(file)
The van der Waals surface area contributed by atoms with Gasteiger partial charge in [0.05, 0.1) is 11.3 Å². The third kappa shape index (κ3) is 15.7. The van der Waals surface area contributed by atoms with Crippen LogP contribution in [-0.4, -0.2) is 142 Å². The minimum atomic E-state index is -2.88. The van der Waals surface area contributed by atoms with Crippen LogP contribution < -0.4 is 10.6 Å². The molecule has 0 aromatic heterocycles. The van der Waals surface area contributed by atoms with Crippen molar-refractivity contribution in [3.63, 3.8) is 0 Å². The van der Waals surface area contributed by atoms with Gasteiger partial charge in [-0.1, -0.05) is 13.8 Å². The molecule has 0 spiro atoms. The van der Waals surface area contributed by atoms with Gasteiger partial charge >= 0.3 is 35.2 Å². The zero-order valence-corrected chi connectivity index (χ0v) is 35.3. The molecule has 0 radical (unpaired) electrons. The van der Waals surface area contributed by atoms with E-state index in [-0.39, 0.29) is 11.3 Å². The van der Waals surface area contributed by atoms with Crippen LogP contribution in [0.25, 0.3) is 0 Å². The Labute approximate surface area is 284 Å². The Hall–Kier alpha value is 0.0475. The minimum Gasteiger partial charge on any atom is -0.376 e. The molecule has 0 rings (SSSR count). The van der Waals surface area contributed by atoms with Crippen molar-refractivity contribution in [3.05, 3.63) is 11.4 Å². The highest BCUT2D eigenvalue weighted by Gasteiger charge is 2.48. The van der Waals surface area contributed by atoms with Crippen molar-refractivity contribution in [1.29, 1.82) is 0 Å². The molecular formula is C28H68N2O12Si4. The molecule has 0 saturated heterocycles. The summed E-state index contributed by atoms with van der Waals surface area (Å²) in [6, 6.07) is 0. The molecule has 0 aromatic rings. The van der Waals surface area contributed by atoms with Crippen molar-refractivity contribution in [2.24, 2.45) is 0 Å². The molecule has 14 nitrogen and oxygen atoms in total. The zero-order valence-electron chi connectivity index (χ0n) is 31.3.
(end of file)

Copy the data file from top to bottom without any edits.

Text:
The van der Waals surface area contributed by atoms with Gasteiger partial charge in [0.05, 0.1) is 11.3 Å². The third kappa shape index (κ3) is 15.7. The van der Waals surface area contributed by atoms with Crippen LogP contribution in [-0.4, -0.2) is 142 Å². The minimum atomic E-state index is -2.88. The van der Waals surface area contributed by atoms with Crippen LogP contribution < -0.4 is 10.6 Å². The molecule has 0 aromatic heterocycles. The van der Waals surface area contributed by atoms with Crippen molar-refractivity contribution in [3.63, 3.8) is 0 Å². The van der Waals surface area contributed by atoms with Gasteiger partial charge in [-0.1, -0.05) is 13.8 Å². The molecule has 0 spiro atoms. The van der Waals surface area contributed by atoms with Gasteiger partial charge >= 0.3 is 35.2 Å². The zero-order valence-corrected chi connectivity index (χ0v) is 35.3. The molecule has 0 radical (unpaired) electrons. The van der Waals surface area contributed by atoms with E-state index in [-0.39, 0.29) is 11.3 Å². The van der Waals surface area contributed by atoms with Crippen LogP contribution in [0.25, 0.3) is 0 Å². The Labute approximate surface area is 284 Å². The Hall–Kier alpha value is 0.0475. The minimum Gasteiger partial charge on any atom is -0.376 e. The molecule has 0 rings (SSSR count). The van der Waals surface area contributed by atoms with Crippen molar-refractivity contribution in [3.05, 3.63) is 11.4 Å². The highest BCUT2D eigenvalue weighted by Gasteiger charge is 2.48. The van der Waals surface area contributed by atoms with Crippen molar-refractivity contribution in [1.29, 1.82) is 0 Å². The molecular formula is C28H68N2O12Si4. The molecule has 0 saturated heterocycles. The summed E-state index contributed by atoms with van der Waals surface area (Å²) in [6, 6.07) is 0. The molecule has 0 aromatic rings. The van der Waals surface area contributed by atoms with Crippen molar-refractivity contribution in [2.24, 2.45) is 0 Å². The molecule has 14 nitrogen and oxygen atoms in total. The zero-order valence-electron chi connectivity index (χ0n) is 31.3.